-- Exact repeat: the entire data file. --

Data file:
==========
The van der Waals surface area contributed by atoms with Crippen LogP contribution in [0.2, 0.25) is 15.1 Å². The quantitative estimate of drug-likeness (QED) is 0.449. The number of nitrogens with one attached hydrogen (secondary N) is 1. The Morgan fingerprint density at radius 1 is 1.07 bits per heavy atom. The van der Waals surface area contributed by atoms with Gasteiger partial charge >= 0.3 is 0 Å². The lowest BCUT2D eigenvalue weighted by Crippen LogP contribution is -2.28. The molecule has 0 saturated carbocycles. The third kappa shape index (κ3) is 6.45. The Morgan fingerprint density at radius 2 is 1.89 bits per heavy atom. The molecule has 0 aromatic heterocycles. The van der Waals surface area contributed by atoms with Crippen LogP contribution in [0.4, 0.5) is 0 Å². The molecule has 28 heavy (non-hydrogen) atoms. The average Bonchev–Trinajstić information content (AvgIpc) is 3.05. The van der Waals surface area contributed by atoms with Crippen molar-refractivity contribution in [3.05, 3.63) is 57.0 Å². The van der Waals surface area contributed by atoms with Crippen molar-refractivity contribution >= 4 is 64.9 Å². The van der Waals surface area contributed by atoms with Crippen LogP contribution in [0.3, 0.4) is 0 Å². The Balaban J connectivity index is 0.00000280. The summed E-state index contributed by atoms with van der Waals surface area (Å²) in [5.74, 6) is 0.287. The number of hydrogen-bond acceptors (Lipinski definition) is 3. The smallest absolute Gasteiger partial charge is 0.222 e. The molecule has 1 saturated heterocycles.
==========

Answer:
The van der Waals surface area contributed by atoms with Crippen LogP contribution in [0.2, 0.25) is 15.1 Å². The quantitative estimate of drug-likeness (QED) is 0.449. The number of nitrogens with one attached hydrogen (secondary N) is 1. The Morgan fingerprint density at radius 1 is 1.07 bits per heavy atom. The van der Waals surface area contributed by atoms with Gasteiger partial charge >= 0.3 is 0 Å². The lowest BCUT2D eigenvalue weighted by Crippen LogP contribution is -2.28. The molecule has 0 saturated carbocycles. The third kappa shape index (κ3) is 6.45. The Morgan fingerprint density at radius 2 is 1.89 bits per heavy atom. The molecule has 0 aromatic heterocycles. The van der Waals surface area contributed by atoms with Crippen LogP contribution in [0.4, 0.5) is 0 Å². The molecule has 28 heavy (non-hydrogen) atoms. The average Bonchev–Trinajstić information content (AvgIpc) is 3.05. The van der Waals surface area contributed by atoms with Crippen molar-refractivity contribution in [3.05, 3.63) is 57.0 Å². The van der Waals surface area contributed by atoms with Crippen molar-refractivity contribution >= 4 is 64.9 Å². The van der Waals surface area contributed by atoms with Crippen LogP contribution in [0.3, 0.4) is 0 Å². The Balaban J connectivity index is 0.00000280. The summed E-state index contributed by atoms with van der Waals surface area (Å²) in [5.74, 6) is 0.287. The number of hydrogen-bond acceptors (Lipinski definition) is 3. The smallest absolute Gasteiger partial charge is 0.222 e. The molecule has 1 saturated heterocycles.